9 Then he said to them, ‘You have a fine way of rejecting the commandment of God in order to keep your tradition! 10For Moses said, “Honor your father and your mother”; and, “Whoever speaks evil of father or mother must surely die.” 11But you say that if anyone tells father or mother, “Whatever support you might have had from me is Corban” (that is, an offering to God*)— 12then you no longer permit doing anything for a father or mother, 13thus making void the word of God through your tradition that you have handed on. And you do many things like this.’
This passage continues the conflict begun in yesterday’s passage. Jesus has said that the Pharisees are more interested in their own rules, or traditions, than they are in God’s will, or even God’s law – more interested in the appearance of piety than of actually loving God. He quotes the Ten Commandments, “Honor your father and your mother.” (Exodus 20:10 & Deuteronomy 5:16) And quotes Leviticus (Leviticus 20:9 "’Anyone who curses their father or mother is to be put to death. Because they have cursed their father or mother, their blood will be on their own head.) Speaking to the “experts in the law” Jesus quotes 3 passages of law in one sentence; and then he goes on to show how they break that very law, by finding a loop-hole. They take their possessions and say, “This is dedicated to God,” (the meaning of “corban”) and they cannot help their parents. In other words, they pretend devotion, making outward displays of generosity, while allowing their own parents to suffer in need.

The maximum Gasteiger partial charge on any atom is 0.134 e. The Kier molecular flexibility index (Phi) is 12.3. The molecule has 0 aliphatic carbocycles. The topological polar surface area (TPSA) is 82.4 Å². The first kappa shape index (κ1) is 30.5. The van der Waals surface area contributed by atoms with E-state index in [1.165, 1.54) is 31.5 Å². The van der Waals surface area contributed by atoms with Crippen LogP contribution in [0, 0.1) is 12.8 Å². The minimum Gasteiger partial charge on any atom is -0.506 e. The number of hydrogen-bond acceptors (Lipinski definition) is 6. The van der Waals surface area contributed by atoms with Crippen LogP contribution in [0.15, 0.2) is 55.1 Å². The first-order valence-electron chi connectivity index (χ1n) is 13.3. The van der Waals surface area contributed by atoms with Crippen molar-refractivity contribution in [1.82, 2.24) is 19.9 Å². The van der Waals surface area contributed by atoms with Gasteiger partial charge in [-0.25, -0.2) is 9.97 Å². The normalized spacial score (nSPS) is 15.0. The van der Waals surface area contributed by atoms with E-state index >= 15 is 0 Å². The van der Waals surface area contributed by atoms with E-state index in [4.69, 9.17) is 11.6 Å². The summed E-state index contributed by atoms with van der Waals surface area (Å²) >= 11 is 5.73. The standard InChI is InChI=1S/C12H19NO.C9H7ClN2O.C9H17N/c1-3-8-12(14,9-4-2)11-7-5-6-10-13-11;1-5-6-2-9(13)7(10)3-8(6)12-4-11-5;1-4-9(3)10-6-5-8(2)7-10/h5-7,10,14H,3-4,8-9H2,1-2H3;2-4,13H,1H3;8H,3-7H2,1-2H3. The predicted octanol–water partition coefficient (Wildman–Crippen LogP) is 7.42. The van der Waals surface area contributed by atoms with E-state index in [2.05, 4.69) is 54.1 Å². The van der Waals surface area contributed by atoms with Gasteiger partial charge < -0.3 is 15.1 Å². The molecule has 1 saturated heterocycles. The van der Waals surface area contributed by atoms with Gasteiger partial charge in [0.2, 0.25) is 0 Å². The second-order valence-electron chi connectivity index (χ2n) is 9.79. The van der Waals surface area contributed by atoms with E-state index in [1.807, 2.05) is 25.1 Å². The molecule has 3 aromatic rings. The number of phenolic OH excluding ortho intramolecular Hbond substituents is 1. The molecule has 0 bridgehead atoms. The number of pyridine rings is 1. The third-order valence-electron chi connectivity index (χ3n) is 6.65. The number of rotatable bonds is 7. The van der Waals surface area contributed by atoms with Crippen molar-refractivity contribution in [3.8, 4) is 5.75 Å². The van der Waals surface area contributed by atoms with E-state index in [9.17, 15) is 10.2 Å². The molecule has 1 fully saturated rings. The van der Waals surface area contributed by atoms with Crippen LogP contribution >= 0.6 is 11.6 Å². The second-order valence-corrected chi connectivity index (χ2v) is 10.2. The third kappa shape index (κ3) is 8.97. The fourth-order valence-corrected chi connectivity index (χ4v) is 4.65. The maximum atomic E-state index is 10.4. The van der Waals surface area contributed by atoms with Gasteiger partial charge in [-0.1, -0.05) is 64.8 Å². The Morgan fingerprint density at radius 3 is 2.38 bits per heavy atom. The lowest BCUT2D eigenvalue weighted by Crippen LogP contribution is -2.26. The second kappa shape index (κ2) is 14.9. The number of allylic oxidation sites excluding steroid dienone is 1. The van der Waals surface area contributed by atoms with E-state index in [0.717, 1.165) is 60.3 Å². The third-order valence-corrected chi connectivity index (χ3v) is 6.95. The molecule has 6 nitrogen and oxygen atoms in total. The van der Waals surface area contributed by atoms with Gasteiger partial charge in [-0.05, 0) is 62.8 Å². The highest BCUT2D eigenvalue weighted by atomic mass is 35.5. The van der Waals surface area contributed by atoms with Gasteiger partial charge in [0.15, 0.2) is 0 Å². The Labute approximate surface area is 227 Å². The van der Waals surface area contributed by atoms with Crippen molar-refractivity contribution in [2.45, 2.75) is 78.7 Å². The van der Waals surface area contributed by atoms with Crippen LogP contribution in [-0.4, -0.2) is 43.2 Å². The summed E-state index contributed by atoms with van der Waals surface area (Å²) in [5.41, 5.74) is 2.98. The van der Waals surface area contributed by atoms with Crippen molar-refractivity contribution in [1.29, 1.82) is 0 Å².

Looking for loop-holes is never a way to serve God. And don’t we all sometimes do that? We ask, “Does a tithe really have to be 10%?” (no, a tithe should be at least 10%, but it can be whatever you choose to commit to give on a regular basis; it could even be 90%). “Do I have to come to church every Sunday?” (no, we come to church to worship God and to be a part of the Body of Christ, the community of the church. You don’t have to come, but if you don’t, you lose contact with the Body and drift away from God.) If we seek to be legalists, to look at the Bible as a rule book to follow by the letter, instead of a guide from which to learn and grow, we may follow rules precisely, finding loop-holes when the rules don’t suit us, and still never grow in nearness to God.